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The PJ Tatler

by
Bryan Preston

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August 20, 2012 - 12:00 am
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Watch: Crime analyst admits that crime stats in the Hidalgo County Sheriff’s Office are manipulated.

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HIDALGO COUNTY, TEXAS — PJ Media has obtained exclusive hidden camera video that shows federal grant money creates an incentive for local law enforcement to falsify their crime statistics. The fake stats tell a story that ends up benefiting the local agencies that clamor for the grants, while helping Washington sell its story that the border is safer than it really is.

Every year, the federal government doles out roughly a billion taxpayer dollars to local law enforcement agencies in the form of grants. These agencies — city police and constables, state agencies, county sheriffs — apply for the grants through the Department of Justice’s COPS (for Community Oriented Policing Services) program and use them to hire more personnel, purchase vehicles and equipment, and enhance their crime-fighting capabilities.

But do the federal grants actually help fight crime?

Local law enforcement agencies insist that the grant money is vital to fighting crime and even to their departments’ survival. But is there a dark side to federalizing local law enforcement funding?

Case in point: Hidalgo County, Texas. This border county is home to McAllen, one of the fastest-growing cities in the entire United States. Hidalgo County boasts the most border crossings of any county along the Texas-Mexico border. Property values are rising here despite the stagnant U.S. economy. The county is home both to gang-infested barrios and to a posh neighborhood that boasts fountains, manicured lawns, beautiful new custom homes, and many cars bearing Mexican license plates.

Hidalgo County sits across the border from Reynosa, Mexico, one of the most violent and troubled cities in the Mexican drug wars. But according to some local officials, Mexico’s drug war has not spilled over into their bustling Texas community. They say this even though U.S. forces engaged drug cartel members in a firefight at Chimney Park in Hidalgo County in 2011.

Hidalgo County elected Democrat Guadalupe “Lupe” Treviño sheriff in 2004 and then re-elected him in 2008, and this spring he reportedly spent more than a half a million dollars to clinch the Democratic nomination for a third term as the county’s sheriff. In this heavily Democratic county, Treviño is a cinch to win that third term. The former Austin police officer claims that Hidalgo County has seen a dramatic reduction of violent crime during his tenure. Sheriff Treviño dismisses the presence and influence of drug cartels in his border county. To hear Sheriff Treviño talk, domestic violence may be a bigger issue in Hidalgo County. But as a local news story that was published August 10, 2012, shows, many residents of Hidalgo County do not feel safe and do not believe that crime is down at all. They also do not believe that Sheriff Treviño’s office is concerned about them.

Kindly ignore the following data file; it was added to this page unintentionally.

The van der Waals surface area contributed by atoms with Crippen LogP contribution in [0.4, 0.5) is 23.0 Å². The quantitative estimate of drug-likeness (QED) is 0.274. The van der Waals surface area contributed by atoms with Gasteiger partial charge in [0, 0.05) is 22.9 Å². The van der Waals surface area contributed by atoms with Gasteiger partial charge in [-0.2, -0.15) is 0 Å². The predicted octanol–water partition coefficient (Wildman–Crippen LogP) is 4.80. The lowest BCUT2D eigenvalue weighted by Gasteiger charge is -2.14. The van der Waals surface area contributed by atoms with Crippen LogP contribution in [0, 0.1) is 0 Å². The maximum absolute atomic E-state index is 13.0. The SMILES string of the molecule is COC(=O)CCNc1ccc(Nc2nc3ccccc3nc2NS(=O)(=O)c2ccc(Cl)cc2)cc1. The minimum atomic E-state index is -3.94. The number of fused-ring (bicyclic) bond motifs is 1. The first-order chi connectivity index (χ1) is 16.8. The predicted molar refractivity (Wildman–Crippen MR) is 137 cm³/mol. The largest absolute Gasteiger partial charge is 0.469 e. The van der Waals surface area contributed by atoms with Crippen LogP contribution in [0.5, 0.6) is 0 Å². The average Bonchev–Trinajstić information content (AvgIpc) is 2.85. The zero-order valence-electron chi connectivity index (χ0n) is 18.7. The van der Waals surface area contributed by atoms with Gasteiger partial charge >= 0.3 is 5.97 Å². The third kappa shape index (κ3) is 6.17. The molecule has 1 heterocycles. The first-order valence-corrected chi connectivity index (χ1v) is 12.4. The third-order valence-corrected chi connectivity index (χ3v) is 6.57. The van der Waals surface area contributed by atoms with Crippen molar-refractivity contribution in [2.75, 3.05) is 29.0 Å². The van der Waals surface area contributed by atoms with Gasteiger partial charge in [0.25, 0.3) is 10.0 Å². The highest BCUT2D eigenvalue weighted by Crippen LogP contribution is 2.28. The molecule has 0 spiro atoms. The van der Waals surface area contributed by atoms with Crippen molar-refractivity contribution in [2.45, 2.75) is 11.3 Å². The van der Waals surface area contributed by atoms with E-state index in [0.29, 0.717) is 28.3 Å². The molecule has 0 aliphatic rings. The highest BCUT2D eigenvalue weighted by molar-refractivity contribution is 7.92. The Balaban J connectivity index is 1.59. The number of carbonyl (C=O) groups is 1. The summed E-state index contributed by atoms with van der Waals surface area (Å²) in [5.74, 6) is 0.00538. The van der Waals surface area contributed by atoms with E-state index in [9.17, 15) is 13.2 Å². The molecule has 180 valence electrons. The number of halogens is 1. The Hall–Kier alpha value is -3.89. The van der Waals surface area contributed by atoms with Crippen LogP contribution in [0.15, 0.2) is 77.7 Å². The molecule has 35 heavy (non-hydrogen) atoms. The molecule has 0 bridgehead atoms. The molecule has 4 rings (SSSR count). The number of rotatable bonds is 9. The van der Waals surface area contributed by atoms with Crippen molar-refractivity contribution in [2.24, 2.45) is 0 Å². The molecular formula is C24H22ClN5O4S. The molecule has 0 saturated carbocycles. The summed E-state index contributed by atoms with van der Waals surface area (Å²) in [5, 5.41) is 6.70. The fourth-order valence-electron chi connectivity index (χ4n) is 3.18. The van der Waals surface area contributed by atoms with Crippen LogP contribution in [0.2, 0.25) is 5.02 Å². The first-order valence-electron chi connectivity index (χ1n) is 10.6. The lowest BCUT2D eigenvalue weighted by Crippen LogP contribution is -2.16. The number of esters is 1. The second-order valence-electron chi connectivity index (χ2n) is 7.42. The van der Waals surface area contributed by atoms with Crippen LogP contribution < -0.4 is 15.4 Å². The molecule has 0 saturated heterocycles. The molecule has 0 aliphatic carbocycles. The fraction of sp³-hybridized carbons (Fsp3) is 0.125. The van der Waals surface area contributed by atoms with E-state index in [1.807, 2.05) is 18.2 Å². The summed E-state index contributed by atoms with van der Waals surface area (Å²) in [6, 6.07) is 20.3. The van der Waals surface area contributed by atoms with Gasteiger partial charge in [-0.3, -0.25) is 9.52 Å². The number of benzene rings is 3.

The federal government has granted Hidalgo County about $6 million to fight crime since 2004. That money has gone to the county’s anti-narcotics efforts and has funded the purchase of sophisticated video surveillance towers that are supposed to be used to monitor the border and watch over troubled neighborhoods. One grant operation, called Stonegarden, has enabled the county to purchase several vehicles and video sky towers, which some residents allege have been used for non-police and even political purposes when they’re not being used to prevent crimes.

The federal money is granted for the purpose of fighting crime, and the government monitors crime statistics via the Federal Bureau of Investigations’ National Incident-Based Reporting System (NIBRS). Local law enforcement agencies report trends in crime in their communities through the NIBRS, and the NIBRS stats find their way into speeches and comments made by politicians to show that the money is being spent well and that crime is being defeated. According to the Department of Justice’s Uniform Crime Reporting handbook (revised 2004):

The culmination of this national data collection effort is three annual publications: Crime in the United States, Hate Crime Statistics, and Law Enforcement Officers Killed and Assaulted, all of which have become sources of data widely used by law enforcement administrators, government policy makers, social science researchers, the media, and private citizens. Additionally, UCR data are often considered by the federal government in administering law enforcement grants.

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